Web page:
A.K. Narain, in his review of The Dating of the Historical Buddha, says,

The Jain tradition gives a date of 155 years after the death of Mahavira for the coronation of Candragupta [340-298 BCE, founder of the Maurya Empire], which we can date c. 320 B.C. We have a firm connection between Sthulabhadra [297-198 BCE, Jain disciple of Acharya Bhadrabahu] and Candragupta’s immediate predecessor Nanda [400-329 BCE, first king of the Nanda dynasty], and we have a date of 170 years after the death of Mahavira for the death of Sthulabhadra’s predecessor, the sixth Jain patriarch Bhadrababu. He therefore died about fifteen years after Candragupta’s coronation. By taking an average figure of 15 years for each of the six patriarchs we can date the death of Mahavira 75 years before the coronation of Candragupta, i e. c. 395 B.C. … We shall probably not be far out if we assume that both Mahavira the Jina and Gotama the Buddha died within the period of ten years either side of 400 B.C. (pp. 311-12)[4]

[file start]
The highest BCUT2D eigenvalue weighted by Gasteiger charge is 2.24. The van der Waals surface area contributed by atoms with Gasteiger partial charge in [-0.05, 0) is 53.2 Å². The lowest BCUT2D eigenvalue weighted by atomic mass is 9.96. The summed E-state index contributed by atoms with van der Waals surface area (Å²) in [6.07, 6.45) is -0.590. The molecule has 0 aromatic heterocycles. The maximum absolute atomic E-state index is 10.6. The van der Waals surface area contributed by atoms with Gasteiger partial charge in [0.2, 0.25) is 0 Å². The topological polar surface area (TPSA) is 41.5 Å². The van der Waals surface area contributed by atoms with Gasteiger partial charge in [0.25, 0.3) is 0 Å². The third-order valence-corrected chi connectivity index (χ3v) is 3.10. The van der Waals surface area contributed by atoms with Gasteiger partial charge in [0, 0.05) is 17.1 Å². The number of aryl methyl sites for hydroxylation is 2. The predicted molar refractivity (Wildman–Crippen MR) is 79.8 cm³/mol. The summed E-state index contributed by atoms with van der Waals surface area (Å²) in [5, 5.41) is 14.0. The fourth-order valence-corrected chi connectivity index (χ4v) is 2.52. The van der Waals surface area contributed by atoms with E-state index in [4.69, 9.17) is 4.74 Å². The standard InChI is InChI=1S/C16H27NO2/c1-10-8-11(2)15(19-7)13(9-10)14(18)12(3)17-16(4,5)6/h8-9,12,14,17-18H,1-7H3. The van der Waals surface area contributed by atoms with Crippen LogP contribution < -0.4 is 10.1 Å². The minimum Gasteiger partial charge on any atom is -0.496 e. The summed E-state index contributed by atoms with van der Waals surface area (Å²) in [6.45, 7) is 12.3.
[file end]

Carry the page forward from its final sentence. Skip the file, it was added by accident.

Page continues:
After Mahavira’s death, the sutta presents the Jain order as being riven by internal dissension.

Just after the end of the rainy season, in November, the novice Cunda comes to Samagama to see Ananda and tells him all this, whereupon Ananda and Cunda go to tell the Buddha of Mahavira’s death. The Buddha’s response is that Mahavira was unenlightened and his doctrine and discipline ill proclaimed, unedifyingly displayed, and ineffectual in calming the passions because it is impossible to live by it. As a result, the practitioner gains much demerit. Possibly the Buddha is referring to the Jain emphasis on abstinence from all action based on the doctrine that action, and not intention, is the cause of karma – the classical Indian view. Such a view is of course impossible to carry out in practice, as I have discussed elsewhere in these talks.

The Buddha then compares himself and his sangha to Mahavira and his sangha, to the detriment of the latter.